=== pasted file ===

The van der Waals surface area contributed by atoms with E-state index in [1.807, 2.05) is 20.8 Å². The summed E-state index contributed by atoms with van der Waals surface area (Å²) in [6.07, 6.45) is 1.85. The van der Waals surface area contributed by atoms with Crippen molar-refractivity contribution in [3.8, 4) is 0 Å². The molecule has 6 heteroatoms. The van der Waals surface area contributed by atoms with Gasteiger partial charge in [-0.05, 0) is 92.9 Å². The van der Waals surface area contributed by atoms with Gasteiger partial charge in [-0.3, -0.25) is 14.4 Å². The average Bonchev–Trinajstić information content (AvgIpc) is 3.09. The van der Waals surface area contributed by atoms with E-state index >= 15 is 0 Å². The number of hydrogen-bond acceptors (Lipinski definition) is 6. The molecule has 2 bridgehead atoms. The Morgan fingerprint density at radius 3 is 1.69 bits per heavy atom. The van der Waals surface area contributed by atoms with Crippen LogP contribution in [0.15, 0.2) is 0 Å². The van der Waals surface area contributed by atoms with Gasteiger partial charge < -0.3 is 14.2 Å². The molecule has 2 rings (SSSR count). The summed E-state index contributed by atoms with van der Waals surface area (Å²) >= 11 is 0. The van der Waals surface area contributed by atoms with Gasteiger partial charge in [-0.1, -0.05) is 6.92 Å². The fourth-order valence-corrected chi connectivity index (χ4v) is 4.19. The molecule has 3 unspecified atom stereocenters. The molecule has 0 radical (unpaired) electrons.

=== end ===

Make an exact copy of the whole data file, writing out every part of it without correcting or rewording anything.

The van der Waals surface area contributed by atoms with E-state index in [1.807, 2.05) is 20.8 Å². The summed E-state index contributed by atoms with van der Waals surface area (Å²) in [6.07, 6.45) is 1.85. The van der Waals surface area contributed by atoms with Crippen molar-refractivity contribution in [3.8, 4) is 0 Å². The molecule has 6 heteroatoms. The van der Waals surface area contributed by atoms with Gasteiger partial charge in [-0.05, 0) is 92.9 Å². The van der Waals surface area contributed by atoms with Gasteiger partial charge in [-0.3, -0.25) is 14.4 Å². The average Bonchev–Trinajstić information content (AvgIpc) is 3.09. The van der Waals surface area contributed by atoms with E-state index >= 15 is 0 Å². The number of hydrogen-bond acceptors (Lipinski definition) is 6. The molecule has 2 bridgehead atoms. The Morgan fingerprint density at radius 3 is 1.69 bits per heavy atom. The van der Waals surface area contributed by atoms with Crippen LogP contribution in [0.15, 0.2) is 0 Å². The van der Waals surface area contributed by atoms with Gasteiger partial charge < -0.3 is 14.2 Å². The molecule has 2 rings (SSSR count). The summed E-state index contributed by atoms with van der Waals surface area (Å²) >= 11 is 0. The van der Waals surface area contributed by atoms with Gasteiger partial charge in [-0.1, -0.05) is 6.92 Å². The fourth-order valence-corrected chi connectivity index (χ4v) is 4.19. The molecule has 3 unspecified atom stereocenters. The molecule has 0 radical (unpaired) electrons.